I get it. Not everyone wants to study the Greeks of options pricing. Still, everyone should know that changes in implied volatility will impact the profit and loss (PnL) of their options trades. Implied volatility can be thought of as the market's belief about the volatility of the underlying, and it is one of the inputs into an option's price. If you hold your trades until expiration, implied volatility in the future won't matter and your trade's profit or loss will be dependent only on the price at expiration. However, if you have to adjust midway or have to exit because your max loss has been hit, implied volatilities certainly will matter.

Implied volatilities tend to rise when there's uncertainty or worry in the markets or when prices drop sharply. They tend to sink when prices rally steadily but may not sink at all during sharp rallies, especially if those sharp rallies occur ahead of a potentially market-moving event. How can you determine how your trade will be impacted by changes in implied volatilities if you don't want to study the Greeks of your trade?

Easy. First look at your expiration graph and the line depicting current PnL over various prices. Let's use a simple IWM Strangle as an example, a speculative trade that I opened Wednesday, March 19.

IWM Strangle:

The legend in the upper left-side shows the options comprising this speculative position. It was a neutral position opened with the idea that the RUT (and thus, the RUT-related IWM) was approaching a recent all-time high. The IWM could be knocked sharply back from that resistance test, or it could zoom above the recent high. This trade was placed the morning of the FOMC decision. Sometimes indices move big the day after such a decision, and that was especially true with potentially market-moving economic releases due the next morning. A big move either way over the next day or so would benefit the trade if implied volatilities stayed the same or rose. I should say upfront that I understood that implied volatilities were likely to do the opposite: retreat. They were likely higher than normal leading into such a market-moving event and would collapse afterward. Why did I then enter such a trade? First, I wouldn't have done so with a large positive-vega trade, but this was a small speculative one. I did it because I thought price action might overcome the negative effect of the collapsing implied volatilities. I would not suggest entering anything other than a speculative trade under such circumstances.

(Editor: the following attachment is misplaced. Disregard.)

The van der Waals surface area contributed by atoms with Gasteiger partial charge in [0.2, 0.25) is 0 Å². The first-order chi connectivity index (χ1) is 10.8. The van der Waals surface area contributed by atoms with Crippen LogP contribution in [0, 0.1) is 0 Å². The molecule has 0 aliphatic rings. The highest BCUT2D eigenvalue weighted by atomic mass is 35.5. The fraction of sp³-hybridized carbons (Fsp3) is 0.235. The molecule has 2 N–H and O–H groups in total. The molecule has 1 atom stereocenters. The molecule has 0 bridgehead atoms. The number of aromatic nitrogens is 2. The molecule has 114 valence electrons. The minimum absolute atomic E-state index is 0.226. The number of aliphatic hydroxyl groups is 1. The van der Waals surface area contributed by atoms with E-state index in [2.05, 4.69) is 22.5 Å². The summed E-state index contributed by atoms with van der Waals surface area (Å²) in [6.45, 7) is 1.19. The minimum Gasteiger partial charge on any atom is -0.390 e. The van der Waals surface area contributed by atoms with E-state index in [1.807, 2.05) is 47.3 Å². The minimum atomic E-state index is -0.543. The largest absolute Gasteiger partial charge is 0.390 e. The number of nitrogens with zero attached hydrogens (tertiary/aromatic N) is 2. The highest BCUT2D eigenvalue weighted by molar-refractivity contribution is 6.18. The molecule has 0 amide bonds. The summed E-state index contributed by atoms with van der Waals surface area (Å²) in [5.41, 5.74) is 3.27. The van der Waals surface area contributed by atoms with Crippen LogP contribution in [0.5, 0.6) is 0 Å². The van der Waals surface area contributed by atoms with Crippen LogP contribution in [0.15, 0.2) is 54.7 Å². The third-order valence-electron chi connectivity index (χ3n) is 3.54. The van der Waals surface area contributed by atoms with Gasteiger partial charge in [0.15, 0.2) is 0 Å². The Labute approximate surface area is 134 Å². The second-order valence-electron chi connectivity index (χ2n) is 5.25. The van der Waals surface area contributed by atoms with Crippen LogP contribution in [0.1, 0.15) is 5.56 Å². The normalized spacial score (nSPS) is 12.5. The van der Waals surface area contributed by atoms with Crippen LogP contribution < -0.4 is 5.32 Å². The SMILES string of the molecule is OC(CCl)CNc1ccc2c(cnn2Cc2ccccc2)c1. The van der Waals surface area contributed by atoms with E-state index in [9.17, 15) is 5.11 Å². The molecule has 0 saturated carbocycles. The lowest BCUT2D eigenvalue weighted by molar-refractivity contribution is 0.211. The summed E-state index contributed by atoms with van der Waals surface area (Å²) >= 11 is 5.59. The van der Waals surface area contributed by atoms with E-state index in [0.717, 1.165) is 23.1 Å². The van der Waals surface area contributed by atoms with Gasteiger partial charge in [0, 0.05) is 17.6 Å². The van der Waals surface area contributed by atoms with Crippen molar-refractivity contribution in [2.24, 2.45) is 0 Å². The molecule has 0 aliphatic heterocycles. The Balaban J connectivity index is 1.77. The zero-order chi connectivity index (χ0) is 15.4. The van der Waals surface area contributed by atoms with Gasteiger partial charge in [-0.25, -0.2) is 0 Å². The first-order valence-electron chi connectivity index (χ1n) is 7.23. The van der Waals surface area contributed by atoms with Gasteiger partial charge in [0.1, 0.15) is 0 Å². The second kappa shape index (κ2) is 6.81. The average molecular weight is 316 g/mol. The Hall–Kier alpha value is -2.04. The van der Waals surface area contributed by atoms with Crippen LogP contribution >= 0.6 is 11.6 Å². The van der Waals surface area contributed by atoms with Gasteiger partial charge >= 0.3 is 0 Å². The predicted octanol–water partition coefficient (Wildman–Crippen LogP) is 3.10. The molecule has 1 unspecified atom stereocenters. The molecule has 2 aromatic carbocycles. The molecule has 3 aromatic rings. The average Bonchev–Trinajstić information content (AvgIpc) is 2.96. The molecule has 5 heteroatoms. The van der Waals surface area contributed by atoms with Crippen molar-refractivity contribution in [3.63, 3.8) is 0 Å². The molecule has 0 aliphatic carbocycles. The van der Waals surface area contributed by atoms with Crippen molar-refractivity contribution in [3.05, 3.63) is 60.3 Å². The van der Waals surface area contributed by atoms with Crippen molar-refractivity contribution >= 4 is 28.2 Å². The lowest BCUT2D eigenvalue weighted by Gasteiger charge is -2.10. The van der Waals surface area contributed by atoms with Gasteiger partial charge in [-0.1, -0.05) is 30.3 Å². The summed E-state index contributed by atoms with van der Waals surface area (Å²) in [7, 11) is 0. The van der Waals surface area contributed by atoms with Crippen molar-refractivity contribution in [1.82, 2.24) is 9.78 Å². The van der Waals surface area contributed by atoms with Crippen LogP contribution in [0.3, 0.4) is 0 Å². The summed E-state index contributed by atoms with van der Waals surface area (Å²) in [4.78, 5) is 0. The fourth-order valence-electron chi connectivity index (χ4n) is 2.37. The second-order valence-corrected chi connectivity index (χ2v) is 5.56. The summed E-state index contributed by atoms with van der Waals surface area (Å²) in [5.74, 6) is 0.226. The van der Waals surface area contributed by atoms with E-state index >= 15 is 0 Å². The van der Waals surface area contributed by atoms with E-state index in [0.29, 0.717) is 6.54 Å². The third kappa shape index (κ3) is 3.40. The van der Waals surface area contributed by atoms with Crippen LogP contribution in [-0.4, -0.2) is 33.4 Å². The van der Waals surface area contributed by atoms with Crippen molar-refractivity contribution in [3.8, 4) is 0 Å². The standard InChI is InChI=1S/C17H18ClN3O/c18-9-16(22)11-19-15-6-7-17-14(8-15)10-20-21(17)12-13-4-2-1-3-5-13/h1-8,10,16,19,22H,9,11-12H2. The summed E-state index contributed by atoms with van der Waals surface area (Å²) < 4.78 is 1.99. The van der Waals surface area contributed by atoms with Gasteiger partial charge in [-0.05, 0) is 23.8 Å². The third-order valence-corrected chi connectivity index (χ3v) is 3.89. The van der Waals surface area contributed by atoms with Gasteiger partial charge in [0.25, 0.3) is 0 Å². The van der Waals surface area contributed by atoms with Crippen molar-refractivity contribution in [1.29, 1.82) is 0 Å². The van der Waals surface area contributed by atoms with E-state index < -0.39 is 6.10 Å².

What wouldn't benefit this trade would be for the IWM to spend a couple of weeks at the then-current level. We see from the dark-blue expiration chart that price was hovering over the "sea of death." If the IWM is anywhere between the marked expiration breakevens at expiration, the trade's PnL lands in that sea of death. We know intuitively that the longer price hovers over that sea of death and the closer it gets to that April expiration day, the more that PnL line is going to sink into that sea of death and toward its eventual level at expiration. What isn't quite as intuitive for those who don't want to immerse themselves in the Greeks of options pricing is the effect on the PnL of changing implied volatilities.

Here's a simple (and somewhat simplistic, of course) way to remember the general effect: if implied volatilities sink lower, the effect is the same as the passage of time. The PnL acts as if the days have marched forward, closer to the expiration date. If implied volatilities rise, it's as if the calendar is rolling backward and there's more time to expiration.

What would be the effect on the pictured trade then, if price stayed in the same place and implied volatilities moved lower? We know that the closer the calendar moves to expiration, the more that PnL line is going to sink into that sea of death. Let's put our simplistic guideline to the test and lower implied volatilities by using the "Volatility Adjust" feature on the OptionNet Explorer software I use. Remember that my Options 101 articles are roughed out and charts snapped a week or two before publication, so I didn't have any information at the time about what would actually occur. This is the dilemma facing options traders: they may think they know what will happen next, but they have to plan for all eventualities. This is one way to do it.